Classic & Vintage Tyre Replacement & Repair

Classic cars hold a special place in the hearts of automotive enthusiasts across the UK. These timeless treasures deserve the utmost care and attention, especially when it comes to their tyres. That's where our mobile tyre fitting service for classic cars comes in.

At Hometyre, we understand the unique needs and requirements of classic car owners. We appreciate the passion and dedication that goes into preserving these automotive legends. Our expert technicians specialise in providing bespoke mobile tyre fitting services tailored specifically for classic cars.

With our mobile service, you can avoid the hassle of transporting your beloved classic to a tyre shop. Our skilled technicians will come to your desired location, equipped with the necessary tools and expertise to fit or replace your classic car's tyres with utmost precision and care.

We understand that classic cars often have specific tyre requirements, including rare sizes or specific tread patterns. Our extensive network of suppliers ensures that we can source a wide range of tyres suitable for classic cars, including vintage and period-correct options. We prioritize authenticity and accuracy when it comes to preserving the essence of your classic car.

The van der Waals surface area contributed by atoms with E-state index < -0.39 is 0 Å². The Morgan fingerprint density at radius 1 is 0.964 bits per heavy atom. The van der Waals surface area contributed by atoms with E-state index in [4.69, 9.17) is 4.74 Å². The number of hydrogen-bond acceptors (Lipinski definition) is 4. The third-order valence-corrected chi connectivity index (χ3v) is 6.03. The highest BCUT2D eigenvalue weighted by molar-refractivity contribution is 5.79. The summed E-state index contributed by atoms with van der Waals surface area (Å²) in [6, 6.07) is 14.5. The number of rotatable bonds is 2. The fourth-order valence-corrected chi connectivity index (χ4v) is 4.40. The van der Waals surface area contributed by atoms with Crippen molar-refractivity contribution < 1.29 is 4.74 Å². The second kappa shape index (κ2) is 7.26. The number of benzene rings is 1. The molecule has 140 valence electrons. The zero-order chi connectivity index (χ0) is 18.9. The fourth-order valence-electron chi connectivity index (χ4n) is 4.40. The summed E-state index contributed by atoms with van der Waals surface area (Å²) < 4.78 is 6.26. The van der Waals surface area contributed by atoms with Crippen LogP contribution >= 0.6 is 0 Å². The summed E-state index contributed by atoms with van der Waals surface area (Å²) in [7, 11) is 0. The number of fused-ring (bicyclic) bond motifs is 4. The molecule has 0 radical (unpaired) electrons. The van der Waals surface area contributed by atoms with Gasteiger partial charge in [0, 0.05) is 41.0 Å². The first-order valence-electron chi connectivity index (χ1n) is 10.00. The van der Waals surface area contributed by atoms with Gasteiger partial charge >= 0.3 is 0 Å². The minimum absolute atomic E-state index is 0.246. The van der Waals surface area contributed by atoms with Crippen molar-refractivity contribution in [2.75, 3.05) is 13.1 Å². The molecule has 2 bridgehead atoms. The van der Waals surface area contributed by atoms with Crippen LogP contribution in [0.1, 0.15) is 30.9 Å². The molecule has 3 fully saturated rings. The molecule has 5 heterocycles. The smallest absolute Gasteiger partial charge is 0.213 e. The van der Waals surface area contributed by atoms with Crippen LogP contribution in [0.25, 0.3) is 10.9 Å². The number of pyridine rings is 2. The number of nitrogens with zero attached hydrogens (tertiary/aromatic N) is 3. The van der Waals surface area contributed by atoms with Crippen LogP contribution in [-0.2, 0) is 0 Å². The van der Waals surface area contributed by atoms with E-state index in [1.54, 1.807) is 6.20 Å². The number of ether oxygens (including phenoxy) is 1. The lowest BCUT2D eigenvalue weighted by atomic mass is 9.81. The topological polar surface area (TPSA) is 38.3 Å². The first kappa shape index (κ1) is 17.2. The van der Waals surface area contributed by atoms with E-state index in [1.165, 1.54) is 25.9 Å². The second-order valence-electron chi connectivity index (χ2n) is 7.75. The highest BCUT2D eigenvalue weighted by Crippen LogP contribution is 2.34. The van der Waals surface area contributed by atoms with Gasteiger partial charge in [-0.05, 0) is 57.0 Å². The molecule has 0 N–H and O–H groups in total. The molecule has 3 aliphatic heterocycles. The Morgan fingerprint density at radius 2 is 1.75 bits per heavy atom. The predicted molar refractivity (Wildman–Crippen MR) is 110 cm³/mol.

Our team of professionals are well-versed in handling classic cars, ensuring that they are treated with the respect and attention they deserve. We take pride in providing a seamless and convenient service, offering the highest level of customer satisfaction.


Whether it be a Mercedes-Benz, Mustang or an MGB, we have handled a vast array of vintage and classic vehicles (apart from the Peel P50, we are yet to do one of those!) Quite often, these vehicles are in concourse condition, so we take necessary precautions and extra care to ensure everything remains in pristine condition. What's more, we're equipped with adaptors for our electronic wheel balancers to allow for a huge range of wheel variants.

We've handled everything from Mazda to McLaren and Buick to Bugatti, we deal with cars from across the pond and on our porch - often working on vehicles with extremely high monetary and emotional values. Quite often, these vehicles are in concourse condition too. What's more, we're equipped with adaptors for our electronic wheel balancers to allow for a huge range of wheel variants.

What defines a classic car?

The definition can vary from one person to another but, the general rule of thumb is; if the car is over 25 years old, it's then deemed a classic car. There are a few questionable classics out there - but beauty, as they say, is in the eye of the beholder and an emotional classic is just as important!

Under the classic car name, there are a number of sub categories;

Veteran: Cars/motorwagans built before the outbreak of WW1

Vintage: Built between 1918 and 1930

One of the biggest factors that helps indicate a classic car is its value. If the value starts to creep up, then it's a good indication that it has turned into a classic car. But, there is more than one factor. Brand history, racing pedigree, units produced, and public appeal all contribute in defining and cementing a car into the history books.